How to Cook a Turkey in Half the Time

By Joanna Sciarrino


This year, we are all about the art of spatchcocking (yes, spatchcocking) our Thanksgiving turkey. Don’t let the complicated name deter you from this refreshingly simple method: All you really have to do is butterfly it, or remove the backbone, and lay it flat, skin-side up, in a roasting pan. Why should you spatchcock? There’s more surface area, which means more even and better browning—and it also cooks up fast. Really fast. (A 12-pounder is roasted to perfection in 90 minutes flat.) That said, if you’d rather not spatchcock your bird this Thanksgiving (there’s always next year!), we hear you. But if you’re going to go for the whole bird, you’re going to want to do it right. Here’s a primer on how to make the most of your roast.

Buy a Better Bird
Heritage breeds have more flavorful meat than the average turkey, but they aren’t typically available at every grocery store. Order online (or from a specialty butcher) on November 1. Why choose a heritage turkey (frequently raised breeds are the extravagantly plumed Narragansett and Bourbon Red) over an average supermarket one? Despite the higher price point, they’ve consistently come out on top in taste tests—including one of our own. Typically, heritage turkeys are raised on an organic diet and raised free-range, so although they are fed grain, they are also free to forage outside. Conventionally farmed turkeys are often injected with additives and preservatives (like saline solutions) before being packaged.

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Don’t Forget to Defrost
Even worse than an overcooked turkey is a still-frozen one. To defrost it in the fridge, put the bird on a rimmed tray to catch any poultry juices and allow six hours per pound—safely three full days for the size we recommend (12 to 14 pounds). Don’t forget: Raw poultry goes on the bottom shelf of your refrigerator, so any stray drips don’t contaminate other food.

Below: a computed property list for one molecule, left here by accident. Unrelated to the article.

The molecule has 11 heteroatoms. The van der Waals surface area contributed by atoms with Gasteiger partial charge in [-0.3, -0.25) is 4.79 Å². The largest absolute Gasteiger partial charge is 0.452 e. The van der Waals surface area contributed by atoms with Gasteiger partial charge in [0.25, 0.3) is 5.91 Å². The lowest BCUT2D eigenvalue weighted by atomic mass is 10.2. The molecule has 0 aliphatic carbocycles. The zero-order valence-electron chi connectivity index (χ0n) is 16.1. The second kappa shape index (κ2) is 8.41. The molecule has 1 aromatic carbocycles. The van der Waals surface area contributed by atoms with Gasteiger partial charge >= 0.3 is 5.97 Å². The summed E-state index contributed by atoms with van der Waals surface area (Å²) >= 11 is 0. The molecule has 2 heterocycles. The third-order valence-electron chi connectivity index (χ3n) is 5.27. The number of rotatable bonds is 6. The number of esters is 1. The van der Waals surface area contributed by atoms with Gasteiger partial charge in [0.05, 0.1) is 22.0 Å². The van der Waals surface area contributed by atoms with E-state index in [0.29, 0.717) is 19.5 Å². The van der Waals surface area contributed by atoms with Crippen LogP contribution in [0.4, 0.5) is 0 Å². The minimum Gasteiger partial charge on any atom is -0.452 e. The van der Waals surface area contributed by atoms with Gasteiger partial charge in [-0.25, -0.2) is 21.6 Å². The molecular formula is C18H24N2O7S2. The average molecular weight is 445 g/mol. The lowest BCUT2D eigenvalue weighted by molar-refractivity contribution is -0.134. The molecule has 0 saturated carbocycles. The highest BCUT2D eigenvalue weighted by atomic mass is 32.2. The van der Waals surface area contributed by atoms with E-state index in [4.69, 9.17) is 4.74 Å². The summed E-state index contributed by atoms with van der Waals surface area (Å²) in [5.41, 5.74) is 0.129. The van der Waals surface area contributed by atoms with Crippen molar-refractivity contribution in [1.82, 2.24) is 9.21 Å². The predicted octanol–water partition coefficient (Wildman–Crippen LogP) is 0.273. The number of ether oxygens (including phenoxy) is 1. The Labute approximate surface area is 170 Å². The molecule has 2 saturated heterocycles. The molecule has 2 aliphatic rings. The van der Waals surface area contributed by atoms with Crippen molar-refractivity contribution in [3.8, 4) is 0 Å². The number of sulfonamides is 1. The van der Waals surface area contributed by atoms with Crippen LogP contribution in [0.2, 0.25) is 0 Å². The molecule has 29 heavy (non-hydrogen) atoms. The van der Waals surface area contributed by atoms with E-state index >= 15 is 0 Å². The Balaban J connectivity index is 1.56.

Keep the Brine Dry
We love a good wet brine, but a dry brine spares you the hassle of figuring out how and where to chill a giant, submerged bird, while still yielding insanely juicy, perfectly seasoned results. Even if you don’t spatchcock, you can still make use of the method.

Bake the Stuffing
Stuffing the cavity might seem like a delicious idea, but it lengthens the turkey’s roasting time, and you miss out on the crispy bits—and we happen to think the crispy bits are the best part. Do what we do and bake the stuffing separately—you’ll never go back. Although you can riff endlessly on stuffing, to make a good one, you’ll need stale bread, a little fat (sausage is your friend here), something oniony, and plenty of stock; nobody likes a dry stuffing, after all.

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Build Flavor
A half-inch or so of stock or water in the roasting pan prevents drippings from scorching and guarantees plenty of rendered juices for an extra-tasty gravy later. Making your own poultry stock will really amp up the volume; this is one instance where store-bought just doesn’t cut the mustard.

Give It a Rest
Resist the urge to carve immediately! A cooked turkey (removed from the oven when the temperature registers 165 degrees) needs to rest for at least 30 minutes for the juices to redistribute. And do yourself—and your guests—a favor: Don’t carve it at the dinner table. Give yourself plenty of space and a clear work station in the kitchen, then present a platter of meat once the meal begins.

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photo: Michael Graydon + Nikole Herriott